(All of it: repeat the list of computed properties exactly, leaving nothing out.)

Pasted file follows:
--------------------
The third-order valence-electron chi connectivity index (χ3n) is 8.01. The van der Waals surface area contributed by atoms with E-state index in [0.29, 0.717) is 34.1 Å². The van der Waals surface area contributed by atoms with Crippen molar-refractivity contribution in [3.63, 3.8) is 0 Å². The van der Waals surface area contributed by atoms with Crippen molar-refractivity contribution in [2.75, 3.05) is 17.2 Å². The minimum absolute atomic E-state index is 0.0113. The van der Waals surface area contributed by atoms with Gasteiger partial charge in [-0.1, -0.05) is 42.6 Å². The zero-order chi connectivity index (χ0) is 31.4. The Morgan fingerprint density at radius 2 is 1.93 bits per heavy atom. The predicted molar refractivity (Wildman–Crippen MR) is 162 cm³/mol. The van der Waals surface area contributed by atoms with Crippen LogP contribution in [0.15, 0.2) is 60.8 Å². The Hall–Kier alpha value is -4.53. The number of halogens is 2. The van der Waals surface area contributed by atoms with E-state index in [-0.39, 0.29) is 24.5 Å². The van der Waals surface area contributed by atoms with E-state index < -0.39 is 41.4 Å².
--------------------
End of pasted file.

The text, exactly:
The third-order valence-electron chi connectivity index (χ3n) is 8.01. The van der Waals surface area contributed by atoms with E-state index in [0.29, 0.717) is 34.1 Å². The van der Waals surface area contributed by atoms with Crippen molar-refractivity contribution in [3.63, 3.8) is 0 Å². The van der Waals surface area contributed by atoms with Crippen molar-refractivity contribution in [2.75, 3.05) is 17.2 Å². The minimum absolute atomic E-state index is 0.0113. The van der Waals surface area contributed by atoms with Gasteiger partial charge in [-0.1, -0.05) is 42.6 Å². The zero-order chi connectivity index (χ0) is 31.4. The Morgan fingerprint density at radius 2 is 1.93 bits per heavy atom. The predicted molar refractivity (Wildman–Crippen MR) is 162 cm³/mol. The van der Waals surface area contributed by atoms with Crippen LogP contribution in [0.15, 0.2) is 60.8 Å². The Hall–Kier alpha value is -4.53. The number of halogens is 2. The van der Waals surface area contributed by atoms with E-state index in [-0.39, 0.29) is 24.5 Å². The van der Waals surface area contributed by atoms with E-state index < -0.39 is 41.4 Å².